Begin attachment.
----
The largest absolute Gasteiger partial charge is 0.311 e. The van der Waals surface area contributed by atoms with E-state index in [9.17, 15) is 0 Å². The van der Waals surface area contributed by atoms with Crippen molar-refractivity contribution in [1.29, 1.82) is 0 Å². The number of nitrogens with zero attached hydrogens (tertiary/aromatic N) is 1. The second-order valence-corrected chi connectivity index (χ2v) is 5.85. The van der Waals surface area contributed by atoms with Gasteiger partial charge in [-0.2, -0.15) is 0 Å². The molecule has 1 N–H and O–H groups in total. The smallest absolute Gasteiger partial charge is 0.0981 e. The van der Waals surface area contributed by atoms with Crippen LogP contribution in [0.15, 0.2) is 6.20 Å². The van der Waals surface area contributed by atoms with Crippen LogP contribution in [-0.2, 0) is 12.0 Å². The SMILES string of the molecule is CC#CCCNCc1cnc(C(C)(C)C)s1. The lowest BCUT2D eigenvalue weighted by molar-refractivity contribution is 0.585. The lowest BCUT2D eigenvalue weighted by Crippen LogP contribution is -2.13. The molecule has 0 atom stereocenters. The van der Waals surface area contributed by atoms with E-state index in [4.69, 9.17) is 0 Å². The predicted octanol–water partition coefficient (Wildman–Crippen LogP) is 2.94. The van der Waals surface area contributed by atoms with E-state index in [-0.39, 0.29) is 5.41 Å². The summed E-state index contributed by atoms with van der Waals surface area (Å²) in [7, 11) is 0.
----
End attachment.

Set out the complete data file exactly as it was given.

The largest absolute Gasteiger partial charge is 0.311 e. The van der Waals surface area contributed by atoms with E-state index in [9.17, 15) is 0 Å². The van der Waals surface area contributed by atoms with Crippen molar-refractivity contribution in [1.29, 1.82) is 0 Å². The number of nitrogens with zero attached hydrogens (tertiary/aromatic N) is 1. The second-order valence-corrected chi connectivity index (χ2v) is 5.85. The van der Waals surface area contributed by atoms with Gasteiger partial charge in [-0.2, -0.15) is 0 Å². The molecule has 1 N–H and O–H groups in total. The smallest absolute Gasteiger partial charge is 0.0981 e. The van der Waals surface area contributed by atoms with Crippen LogP contribution in [0.15, 0.2) is 6.20 Å². The van der Waals surface area contributed by atoms with Crippen LogP contribution in [-0.2, 0) is 12.0 Å². The SMILES string of the molecule is CC#CCCNCc1cnc(C(C)(C)C)s1. The lowest BCUT2D eigenvalue weighted by molar-refractivity contribution is 0.585. The lowest BCUT2D eigenvalue weighted by Crippen LogP contribution is -2.13. The molecule has 0 atom stereocenters. The van der Waals surface area contributed by atoms with E-state index in [4.69, 9.17) is 0 Å². The predicted octanol–water partition coefficient (Wildman–Crippen LogP) is 2.94. The van der Waals surface area contributed by atoms with E-state index in [-0.39, 0.29) is 5.41 Å². The summed E-state index contributed by atoms with van der Waals surface area (Å²) in [7, 11) is 0.